According to OSHA there are more than 2 million incidences of workplace violence each year; however, workplace violence is not just someone going on a rampage or “going postal.”
Workplace violence covers a broad spectrum including any act in which a worker is abused, threatened, intimidated or assaulted in his or her employment. Homicides may be the most publicized but not the most prevalent.
Do your company policies, procedures and safety training cover all types of workplace violence situations, from verbal to the physical? And, have your supervisors and managers been trained to handle these situations?
Workplace Assault, Violence and Harassment
According to the National Safety Council, both fatal and non-fatal assault injuries are on the rise, with it being the fourth leading cause of work-related deaths. In 2016, assaults resulted in 16,890 injuries and illnesses involving days way from work and 500 fatalities.
Assaults are intentional injuries inflicted by another person and include (but not limited to):
- Stabbing, cutting, slashing or piercing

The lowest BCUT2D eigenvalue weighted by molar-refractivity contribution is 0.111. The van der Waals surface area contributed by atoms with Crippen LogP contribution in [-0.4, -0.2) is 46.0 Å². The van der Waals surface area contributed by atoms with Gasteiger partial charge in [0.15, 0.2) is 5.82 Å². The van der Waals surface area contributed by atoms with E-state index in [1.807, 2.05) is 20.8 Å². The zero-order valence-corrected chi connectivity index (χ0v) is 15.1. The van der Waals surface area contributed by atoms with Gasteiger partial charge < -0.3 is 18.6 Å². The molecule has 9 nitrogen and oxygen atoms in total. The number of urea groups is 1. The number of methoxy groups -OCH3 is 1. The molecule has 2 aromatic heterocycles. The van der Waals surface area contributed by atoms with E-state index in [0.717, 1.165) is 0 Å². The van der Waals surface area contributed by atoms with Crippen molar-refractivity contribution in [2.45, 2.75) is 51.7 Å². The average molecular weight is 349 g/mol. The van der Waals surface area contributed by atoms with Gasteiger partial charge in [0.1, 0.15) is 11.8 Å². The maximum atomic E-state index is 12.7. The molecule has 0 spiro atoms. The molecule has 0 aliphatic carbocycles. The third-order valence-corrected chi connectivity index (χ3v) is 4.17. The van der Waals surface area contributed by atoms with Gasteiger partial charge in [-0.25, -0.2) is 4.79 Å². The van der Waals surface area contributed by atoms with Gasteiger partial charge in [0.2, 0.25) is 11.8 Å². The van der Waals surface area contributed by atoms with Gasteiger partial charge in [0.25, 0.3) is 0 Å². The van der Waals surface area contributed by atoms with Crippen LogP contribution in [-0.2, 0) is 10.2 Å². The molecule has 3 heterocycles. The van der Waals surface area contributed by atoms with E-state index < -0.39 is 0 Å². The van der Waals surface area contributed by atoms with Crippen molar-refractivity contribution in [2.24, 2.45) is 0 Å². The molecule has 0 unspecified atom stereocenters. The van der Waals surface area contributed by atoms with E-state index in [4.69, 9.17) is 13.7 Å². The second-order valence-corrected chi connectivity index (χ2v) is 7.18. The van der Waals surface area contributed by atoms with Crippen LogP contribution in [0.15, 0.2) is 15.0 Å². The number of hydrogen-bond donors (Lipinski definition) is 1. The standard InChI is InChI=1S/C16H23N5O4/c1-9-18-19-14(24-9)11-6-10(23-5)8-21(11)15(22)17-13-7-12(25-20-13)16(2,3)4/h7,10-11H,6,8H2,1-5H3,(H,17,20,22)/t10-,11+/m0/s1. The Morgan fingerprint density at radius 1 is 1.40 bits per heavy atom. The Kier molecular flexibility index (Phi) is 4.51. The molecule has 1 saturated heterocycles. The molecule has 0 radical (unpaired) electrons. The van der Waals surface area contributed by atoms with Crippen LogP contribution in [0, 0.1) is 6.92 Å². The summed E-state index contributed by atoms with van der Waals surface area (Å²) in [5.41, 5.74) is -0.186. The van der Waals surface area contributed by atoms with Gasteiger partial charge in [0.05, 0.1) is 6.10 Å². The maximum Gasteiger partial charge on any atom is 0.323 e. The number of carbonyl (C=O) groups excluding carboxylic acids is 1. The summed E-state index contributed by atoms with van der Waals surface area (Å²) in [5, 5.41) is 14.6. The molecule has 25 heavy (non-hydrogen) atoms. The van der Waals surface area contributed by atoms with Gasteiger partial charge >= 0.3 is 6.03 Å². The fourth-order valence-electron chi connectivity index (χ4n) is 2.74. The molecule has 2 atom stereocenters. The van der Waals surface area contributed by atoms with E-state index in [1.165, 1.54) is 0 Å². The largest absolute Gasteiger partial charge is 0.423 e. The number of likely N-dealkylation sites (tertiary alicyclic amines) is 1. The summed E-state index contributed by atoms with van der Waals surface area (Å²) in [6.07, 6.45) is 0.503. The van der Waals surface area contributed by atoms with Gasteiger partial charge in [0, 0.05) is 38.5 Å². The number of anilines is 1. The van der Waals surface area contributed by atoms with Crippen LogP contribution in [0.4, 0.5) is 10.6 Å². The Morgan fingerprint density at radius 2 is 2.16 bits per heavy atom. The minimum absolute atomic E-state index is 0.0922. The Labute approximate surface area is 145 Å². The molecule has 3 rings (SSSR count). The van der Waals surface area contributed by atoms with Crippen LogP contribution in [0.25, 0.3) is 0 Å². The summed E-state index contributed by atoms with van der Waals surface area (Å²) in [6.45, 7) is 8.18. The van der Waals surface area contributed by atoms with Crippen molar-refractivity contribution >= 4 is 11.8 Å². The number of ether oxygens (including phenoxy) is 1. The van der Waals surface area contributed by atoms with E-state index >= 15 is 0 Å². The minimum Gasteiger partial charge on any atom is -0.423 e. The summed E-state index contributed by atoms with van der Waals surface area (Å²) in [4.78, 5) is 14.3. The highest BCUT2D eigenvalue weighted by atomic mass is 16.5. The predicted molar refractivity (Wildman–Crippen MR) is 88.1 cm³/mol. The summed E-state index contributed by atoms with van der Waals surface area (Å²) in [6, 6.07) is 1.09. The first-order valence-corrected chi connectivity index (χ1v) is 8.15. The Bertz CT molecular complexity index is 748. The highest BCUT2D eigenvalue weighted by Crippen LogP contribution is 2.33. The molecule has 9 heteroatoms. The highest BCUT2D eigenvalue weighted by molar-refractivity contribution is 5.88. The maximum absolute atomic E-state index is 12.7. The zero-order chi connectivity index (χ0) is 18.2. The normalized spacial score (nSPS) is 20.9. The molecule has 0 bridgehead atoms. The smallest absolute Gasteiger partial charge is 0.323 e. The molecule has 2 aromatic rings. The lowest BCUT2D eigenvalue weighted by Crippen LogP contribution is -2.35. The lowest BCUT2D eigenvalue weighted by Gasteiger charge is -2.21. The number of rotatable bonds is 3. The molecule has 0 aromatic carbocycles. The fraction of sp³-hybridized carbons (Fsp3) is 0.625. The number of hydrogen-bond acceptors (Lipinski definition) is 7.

- Hitting, kicking, beating and shoving
- Rape and sexual assault
- Intentional shooting
Workplace harassment is inappropriate or offensive attitudes, words and behaviors toward others and can manifest in a broad range of conduct and behaviors including (but not limited to)
- Damaging a co-worker’s property
- Violent confrontations in the workplace
- Threats of violence by an employee
- Armed robbery of an employee
Workplace Violence Training for Supervisors and Managers
With the increase in workplace violence and harassment, it is imperative to ensure supervisors and managers receive specific training on how to identify early warning signs and how to handle individuals who display signs of violent tendencies. This training should be designed specifically for your workplace and environment.
Other skills you may want to train supervisors and managers on include:
- Addressing performance and disciplinary problems promptly.
- Handling terminations, layoffs and demotions in a sensitive manner.
- Defusing a potentially violent situation and how to respond when a critical incident occurs.
Training should be more than just watching a video about how to run, hide and fight. It should include drills on how to react should a situation occur. It should cover various workplace violence situations, including bullying, verbal abuse and more; not just an active shooter incident.
Make sure your supervisors and managers have the tools they need to address workplace violence and harassment situations.
Resources for You
- Five Strategies for Handling Workplace Violence
- DOL Workplace Violence Program
- How to Handle Violence in the Workplace
- Workplace Violence